The National are, let’s face it, a little long in the tooth. One of the only band’s left from the onslaught of noughties indie acts, the ex-Brooklynites have done that curious thing and found themselves at their most vibrant and experimental at the latter stages of their career. Their 8th studio album I Am Easy To Find marks the band out as one of the brightest lights out there.
Matt Beringer, the leading man of The National more often than not finds himself starring with a female vocalist on this album. A marked change from the band’s otherwise sis-white-male standpoint, and it’s one which utterly changes the band’s complexion. Moving firmly and furiously away from 2017’s Sleep Well Beast with all its electronic drone, this record feels lighter, more intelligent and realistic because of it. This is no longer Beringer doing his ‘suavest hobo poet in the room’ schtick speaking into his bottle with a gravel tone only the glassy listener could’ve provided. It’s now a well overdue conversation.
The fulfilling part of this notion, which many had labeled as a cynical move away from their ‘boys club’ image (something the band heavily refute), is that it puts these singers at centre stage. The band employs some of the best singers around to take part in the debate. With Lisa Hannigan, Mina Tindle, Kate Stables and Sharon Van Etten all finding the spotlight throughout the LP. There’s even a moment for Brooklyn Youth Chorus to entirely take the reins on ‘Dust Swirls in Strange Light’ which leaves out Berninger all together.
In fact, one of the finest moments of the album comes not from Beringer or the band but the autumn-hued refrain of Gail Ann Dorsey on the album opener ‘You Had Your Soul With You’. The former David Bowie bassist offering a cultured and comforting layer to the band’s frenetic rhythm. It transcends from the performance to lyrically too as Beringer’s wife Carin Besser found contributions to lyrics strewn throughout the record.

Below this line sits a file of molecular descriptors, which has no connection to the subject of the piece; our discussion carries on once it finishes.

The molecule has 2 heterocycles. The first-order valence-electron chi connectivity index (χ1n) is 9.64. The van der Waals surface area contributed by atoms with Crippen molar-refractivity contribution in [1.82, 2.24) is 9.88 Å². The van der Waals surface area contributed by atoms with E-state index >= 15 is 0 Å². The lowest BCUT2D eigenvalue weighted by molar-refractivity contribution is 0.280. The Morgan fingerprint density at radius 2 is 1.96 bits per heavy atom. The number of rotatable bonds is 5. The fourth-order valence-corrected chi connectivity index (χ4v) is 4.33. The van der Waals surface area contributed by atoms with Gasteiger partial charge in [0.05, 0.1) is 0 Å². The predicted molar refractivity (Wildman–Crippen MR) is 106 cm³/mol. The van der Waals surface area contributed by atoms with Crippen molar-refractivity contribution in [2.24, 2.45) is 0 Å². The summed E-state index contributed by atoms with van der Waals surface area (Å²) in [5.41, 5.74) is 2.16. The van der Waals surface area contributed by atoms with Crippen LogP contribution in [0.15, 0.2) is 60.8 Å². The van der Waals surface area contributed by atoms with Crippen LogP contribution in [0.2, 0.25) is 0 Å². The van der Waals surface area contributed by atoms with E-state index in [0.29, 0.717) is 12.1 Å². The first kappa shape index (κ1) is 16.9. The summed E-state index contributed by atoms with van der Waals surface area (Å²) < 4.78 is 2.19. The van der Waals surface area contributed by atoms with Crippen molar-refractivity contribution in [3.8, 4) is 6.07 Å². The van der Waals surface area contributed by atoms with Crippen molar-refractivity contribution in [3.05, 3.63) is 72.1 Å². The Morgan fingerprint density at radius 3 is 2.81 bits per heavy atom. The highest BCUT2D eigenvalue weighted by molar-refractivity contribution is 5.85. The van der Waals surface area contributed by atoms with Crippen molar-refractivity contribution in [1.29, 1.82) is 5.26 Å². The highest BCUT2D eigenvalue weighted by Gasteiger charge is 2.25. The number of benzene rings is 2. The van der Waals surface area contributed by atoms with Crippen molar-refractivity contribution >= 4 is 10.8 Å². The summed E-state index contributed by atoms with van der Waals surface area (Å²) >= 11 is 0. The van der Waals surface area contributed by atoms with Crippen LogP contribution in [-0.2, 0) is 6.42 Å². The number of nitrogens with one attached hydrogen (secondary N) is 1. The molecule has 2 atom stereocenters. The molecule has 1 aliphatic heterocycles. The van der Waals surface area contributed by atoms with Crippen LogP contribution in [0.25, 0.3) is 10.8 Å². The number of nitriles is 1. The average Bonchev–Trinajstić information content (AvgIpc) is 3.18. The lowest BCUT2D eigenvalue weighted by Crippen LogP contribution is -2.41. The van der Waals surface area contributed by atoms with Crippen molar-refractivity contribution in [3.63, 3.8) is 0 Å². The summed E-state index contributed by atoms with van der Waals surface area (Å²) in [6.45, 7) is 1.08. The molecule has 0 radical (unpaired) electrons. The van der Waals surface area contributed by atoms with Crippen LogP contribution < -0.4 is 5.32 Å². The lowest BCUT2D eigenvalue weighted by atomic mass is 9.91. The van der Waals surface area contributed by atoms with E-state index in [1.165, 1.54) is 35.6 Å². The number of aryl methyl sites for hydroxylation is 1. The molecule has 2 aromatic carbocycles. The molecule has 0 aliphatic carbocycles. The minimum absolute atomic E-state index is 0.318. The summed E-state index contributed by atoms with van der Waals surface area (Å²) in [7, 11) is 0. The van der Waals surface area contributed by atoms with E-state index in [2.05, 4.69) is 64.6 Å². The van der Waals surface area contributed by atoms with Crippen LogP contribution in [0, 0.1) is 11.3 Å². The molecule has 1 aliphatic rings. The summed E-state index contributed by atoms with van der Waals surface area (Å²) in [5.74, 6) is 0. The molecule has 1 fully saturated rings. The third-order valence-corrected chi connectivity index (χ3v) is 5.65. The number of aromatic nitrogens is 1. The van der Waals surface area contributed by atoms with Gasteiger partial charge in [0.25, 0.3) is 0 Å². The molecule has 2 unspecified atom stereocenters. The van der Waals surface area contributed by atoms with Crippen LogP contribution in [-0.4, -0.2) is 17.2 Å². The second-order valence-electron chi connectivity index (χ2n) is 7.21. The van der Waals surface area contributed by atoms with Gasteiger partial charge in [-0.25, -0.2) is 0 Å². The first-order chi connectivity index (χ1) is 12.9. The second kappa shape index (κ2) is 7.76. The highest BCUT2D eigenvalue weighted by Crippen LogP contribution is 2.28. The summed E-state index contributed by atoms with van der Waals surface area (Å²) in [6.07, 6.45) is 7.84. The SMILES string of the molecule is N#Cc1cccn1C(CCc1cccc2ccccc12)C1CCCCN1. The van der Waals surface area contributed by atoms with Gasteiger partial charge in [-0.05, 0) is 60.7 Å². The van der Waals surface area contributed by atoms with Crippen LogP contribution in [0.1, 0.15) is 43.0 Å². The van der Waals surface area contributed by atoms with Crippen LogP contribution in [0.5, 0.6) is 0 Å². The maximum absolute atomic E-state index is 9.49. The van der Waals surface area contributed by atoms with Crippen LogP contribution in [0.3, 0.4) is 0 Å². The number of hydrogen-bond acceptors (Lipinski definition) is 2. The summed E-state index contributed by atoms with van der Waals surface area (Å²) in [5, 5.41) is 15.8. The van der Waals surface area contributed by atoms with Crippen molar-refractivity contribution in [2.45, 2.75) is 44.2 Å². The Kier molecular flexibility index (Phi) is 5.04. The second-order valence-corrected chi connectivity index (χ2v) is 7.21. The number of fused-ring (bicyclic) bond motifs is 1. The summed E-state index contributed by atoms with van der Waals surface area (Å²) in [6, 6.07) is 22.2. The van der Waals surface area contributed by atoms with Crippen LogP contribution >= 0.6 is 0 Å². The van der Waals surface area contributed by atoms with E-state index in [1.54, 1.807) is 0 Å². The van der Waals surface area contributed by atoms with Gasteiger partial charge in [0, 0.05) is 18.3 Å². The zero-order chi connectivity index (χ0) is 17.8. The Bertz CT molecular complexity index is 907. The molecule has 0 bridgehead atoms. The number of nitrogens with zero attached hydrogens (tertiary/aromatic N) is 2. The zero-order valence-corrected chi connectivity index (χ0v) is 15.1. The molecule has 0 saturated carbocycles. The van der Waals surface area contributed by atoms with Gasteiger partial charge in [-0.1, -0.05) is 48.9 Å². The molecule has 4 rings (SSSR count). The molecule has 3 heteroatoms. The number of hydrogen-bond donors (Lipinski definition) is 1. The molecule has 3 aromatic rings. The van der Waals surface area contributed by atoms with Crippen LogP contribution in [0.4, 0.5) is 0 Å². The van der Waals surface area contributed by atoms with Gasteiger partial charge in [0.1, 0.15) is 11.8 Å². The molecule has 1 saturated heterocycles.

The album is filled to the brim with an array of artists and contributors, 13 violinists feature on this record. Thirteen. But such was the work of producer Mike Mills that the album rarely feels too heavy or congested. Instead, with Mills heavy editing prowess, the album is filling, built with complex and sweet movements, without being sluggish – the perfect meal.
I Am Easy To Find is a fair few courses though. At a run time of 64 minutes, it is the longest of The National’s albums and can at times feel a little monotonous. ‘Rylan’ and ‘Hairpin Turns’ wouldn’t look out of place on the cutting room floor, for example. But the album’s length does allow us to slow cook some of the songs. The textured and sumptuous ‘Quiet Light’ is a triumph, while ‘Oblivions’ feels like a beautiful reaction against modern gravity.
The National find themselves at crossroads of their career. All roads leading somewhere exciting and encouraging, the tarmac melting at their feet in a world that refuses to cool down, the band simply choose to remove their shoes and socks and step on the dirt. Effortlessly, the band continues to tread their own path only ever feeling safe because they know their own direction of travel.